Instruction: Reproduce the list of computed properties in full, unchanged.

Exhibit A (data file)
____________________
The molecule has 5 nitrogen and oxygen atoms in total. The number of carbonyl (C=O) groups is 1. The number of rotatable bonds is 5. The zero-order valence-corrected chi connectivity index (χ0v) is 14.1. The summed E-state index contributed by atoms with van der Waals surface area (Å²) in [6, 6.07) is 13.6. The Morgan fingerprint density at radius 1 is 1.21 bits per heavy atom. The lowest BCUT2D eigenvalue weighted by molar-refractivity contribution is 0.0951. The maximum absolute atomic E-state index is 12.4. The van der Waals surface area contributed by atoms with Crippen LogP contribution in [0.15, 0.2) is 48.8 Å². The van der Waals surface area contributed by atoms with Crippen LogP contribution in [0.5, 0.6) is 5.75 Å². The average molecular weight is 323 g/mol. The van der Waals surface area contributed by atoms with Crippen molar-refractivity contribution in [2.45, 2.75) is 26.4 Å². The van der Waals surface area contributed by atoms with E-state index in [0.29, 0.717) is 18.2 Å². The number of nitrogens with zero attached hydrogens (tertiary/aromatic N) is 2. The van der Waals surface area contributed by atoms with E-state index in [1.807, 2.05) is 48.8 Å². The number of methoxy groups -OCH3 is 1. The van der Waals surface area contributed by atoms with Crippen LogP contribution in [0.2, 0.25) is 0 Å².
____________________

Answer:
The molecule has 5 nitrogen and oxygen atoms in total. The number of carbonyl (C=O) groups is 1. The number of rotatable bonds is 5. The zero-order valence-corrected chi connectivity index (χ0v) is 14.1. The summed E-state index contributed by atoms with van der Waals surface area (Å²) in [6, 6.07) is 13.6. The Morgan fingerprint density at radius 1 is 1.21 bits per heavy atom. The lowest BCUT2D eigenvalue weighted by molar-refractivity contribution is 0.0951. The maximum absolute atomic E-state index is 12.4. The van der Waals surface area contributed by atoms with Crippen LogP contribution in [0.15, 0.2) is 48.8 Å². The van der Waals surface area contributed by atoms with Crippen LogP contribution in [0.5, 0.6) is 5.75 Å². The average molecular weight is 323 g/mol. The van der Waals surface area contributed by atoms with Crippen molar-refractivity contribution in [2.45, 2.75) is 26.4 Å². The van der Waals surface area contributed by atoms with E-state index in [0.29, 0.717) is 18.2 Å². The number of nitrogens with zero attached hydrogens (tertiary/aromatic N) is 2. The van der Waals surface area contributed by atoms with E-state index in [1.807, 2.05) is 48.8 Å². The number of methoxy groups -OCH3 is 1. The van der Waals surface area contributed by atoms with Crippen LogP contribution in [0.2, 0.25) is 0 Å².